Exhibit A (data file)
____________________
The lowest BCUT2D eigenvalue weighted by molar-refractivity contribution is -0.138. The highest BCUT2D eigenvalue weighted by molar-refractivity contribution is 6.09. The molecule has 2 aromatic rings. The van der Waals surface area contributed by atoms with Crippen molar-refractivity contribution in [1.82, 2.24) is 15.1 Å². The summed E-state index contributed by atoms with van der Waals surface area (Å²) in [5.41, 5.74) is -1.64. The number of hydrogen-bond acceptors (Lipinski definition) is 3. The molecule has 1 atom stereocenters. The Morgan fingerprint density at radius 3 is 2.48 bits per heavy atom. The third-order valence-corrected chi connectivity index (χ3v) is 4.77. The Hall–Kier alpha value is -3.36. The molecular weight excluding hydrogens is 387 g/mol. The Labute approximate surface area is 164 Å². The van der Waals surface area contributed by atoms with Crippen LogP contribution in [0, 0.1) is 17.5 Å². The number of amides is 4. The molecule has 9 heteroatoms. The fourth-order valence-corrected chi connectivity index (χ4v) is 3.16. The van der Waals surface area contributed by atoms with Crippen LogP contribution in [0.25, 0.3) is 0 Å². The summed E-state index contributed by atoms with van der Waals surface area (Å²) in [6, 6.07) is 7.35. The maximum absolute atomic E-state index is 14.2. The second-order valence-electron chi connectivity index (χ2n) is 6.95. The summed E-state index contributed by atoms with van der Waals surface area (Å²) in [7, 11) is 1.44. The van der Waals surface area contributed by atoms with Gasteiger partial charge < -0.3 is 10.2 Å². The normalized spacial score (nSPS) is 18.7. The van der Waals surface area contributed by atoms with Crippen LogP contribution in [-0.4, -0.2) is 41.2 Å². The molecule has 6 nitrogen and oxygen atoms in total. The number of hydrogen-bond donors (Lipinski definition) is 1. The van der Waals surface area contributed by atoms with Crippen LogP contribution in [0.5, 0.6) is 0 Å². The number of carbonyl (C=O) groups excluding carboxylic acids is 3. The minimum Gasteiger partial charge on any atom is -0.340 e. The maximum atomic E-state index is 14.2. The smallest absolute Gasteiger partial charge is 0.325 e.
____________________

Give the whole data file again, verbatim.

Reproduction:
The lowest BCUT2D eigenvalue weighted by molar-refractivity contribution is -0.138. The highest BCUT2D eigenvalue weighted by molar-refractivity contribution is 6.09. The molecule has 2 aromatic rings. The van der Waals surface area contributed by atoms with Crippen molar-refractivity contribution in [1.82, 2.24) is 15.1 Å². The summed E-state index contributed by atoms with van der Waals surface area (Å²) in [5.41, 5.74) is -1.64. The number of hydrogen-bond acceptors (Lipinski definition) is 3. The molecule has 1 atom stereocenters. The Morgan fingerprint density at radius 3 is 2.48 bits per heavy atom. The third-order valence-corrected chi connectivity index (χ3v) is 4.77. The Hall–Kier alpha value is -3.36. The molecular weight excluding hydrogens is 387 g/mol. The Labute approximate surface area is 164 Å². The van der Waals surface area contributed by atoms with Crippen LogP contribution in [0, 0.1) is 17.5 Å². The number of amides is 4. The molecule has 9 heteroatoms. The fourth-order valence-corrected chi connectivity index (χ4v) is 3.16. The van der Waals surface area contributed by atoms with Crippen LogP contribution in [0.25, 0.3) is 0 Å². The summed E-state index contributed by atoms with van der Waals surface area (Å²) in [6, 6.07) is 7.35. The maximum absolute atomic E-state index is 14.2. The second-order valence-electron chi connectivity index (χ2n) is 6.95. The summed E-state index contributed by atoms with van der Waals surface area (Å²) in [7, 11) is 1.44. The van der Waals surface area contributed by atoms with Gasteiger partial charge < -0.3 is 10.2 Å². The normalized spacial score (nSPS) is 18.7. The van der Waals surface area contributed by atoms with Crippen LogP contribution in [-0.4, -0.2) is 41.2 Å². The molecule has 6 nitrogen and oxygen atoms in total. The number of hydrogen-bond donors (Lipinski definition) is 1. The van der Waals surface area contributed by atoms with Crippen LogP contribution in [0.5, 0.6) is 0 Å². The number of carbonyl (C=O) groups excluding carboxylic acids is 3. The minimum Gasteiger partial charge on any atom is -0.340 e. The maximum atomic E-state index is 14.2. The smallest absolute Gasteiger partial charge is 0.325 e.